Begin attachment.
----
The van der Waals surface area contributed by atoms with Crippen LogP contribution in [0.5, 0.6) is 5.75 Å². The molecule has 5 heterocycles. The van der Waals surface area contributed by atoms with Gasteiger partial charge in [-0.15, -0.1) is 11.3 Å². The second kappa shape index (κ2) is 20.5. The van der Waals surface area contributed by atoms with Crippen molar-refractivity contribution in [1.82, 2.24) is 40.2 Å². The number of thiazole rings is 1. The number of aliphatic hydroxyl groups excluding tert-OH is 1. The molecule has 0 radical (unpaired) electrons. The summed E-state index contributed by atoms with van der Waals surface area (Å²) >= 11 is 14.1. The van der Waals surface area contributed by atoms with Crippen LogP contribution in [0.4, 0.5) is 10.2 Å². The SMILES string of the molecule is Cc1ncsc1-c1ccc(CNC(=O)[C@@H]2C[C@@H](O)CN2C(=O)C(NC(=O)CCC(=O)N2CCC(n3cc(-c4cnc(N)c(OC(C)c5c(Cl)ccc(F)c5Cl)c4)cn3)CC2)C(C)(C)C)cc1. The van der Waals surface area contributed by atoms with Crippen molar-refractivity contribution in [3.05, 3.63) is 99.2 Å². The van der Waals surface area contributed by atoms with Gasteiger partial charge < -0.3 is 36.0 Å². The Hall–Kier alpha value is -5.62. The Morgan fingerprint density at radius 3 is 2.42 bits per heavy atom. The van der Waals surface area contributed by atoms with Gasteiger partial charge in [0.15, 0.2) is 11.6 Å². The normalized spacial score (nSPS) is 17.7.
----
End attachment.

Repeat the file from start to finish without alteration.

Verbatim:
The van der Waals surface area contributed by atoms with Crippen LogP contribution in [0.5, 0.6) is 5.75 Å². The molecule has 5 heterocycles. The van der Waals surface area contributed by atoms with Gasteiger partial charge in [-0.15, -0.1) is 11.3 Å². The second kappa shape index (κ2) is 20.5. The van der Waals surface area contributed by atoms with Crippen molar-refractivity contribution in [1.82, 2.24) is 40.2 Å². The number of thiazole rings is 1. The number of aliphatic hydroxyl groups excluding tert-OH is 1. The molecule has 0 radical (unpaired) electrons. The summed E-state index contributed by atoms with van der Waals surface area (Å²) >= 11 is 14.1. The van der Waals surface area contributed by atoms with Crippen LogP contribution in [0.4, 0.5) is 10.2 Å². The SMILES string of the molecule is Cc1ncsc1-c1ccc(CNC(=O)[C@@H]2C[C@@H](O)CN2C(=O)C(NC(=O)CCC(=O)N2CCC(n3cc(-c4cnc(N)c(OC(C)c5c(Cl)ccc(F)c5Cl)c4)cn3)CC2)C(C)(C)C)cc1. The van der Waals surface area contributed by atoms with Crippen molar-refractivity contribution in [3.05, 3.63) is 99.2 Å². The van der Waals surface area contributed by atoms with Gasteiger partial charge < -0.3 is 36.0 Å². The Hall–Kier alpha value is -5.62. The Morgan fingerprint density at radius 3 is 2.42 bits per heavy atom. The van der Waals surface area contributed by atoms with Gasteiger partial charge in [0.15, 0.2) is 11.6 Å². The normalized spacial score (nSPS) is 17.7.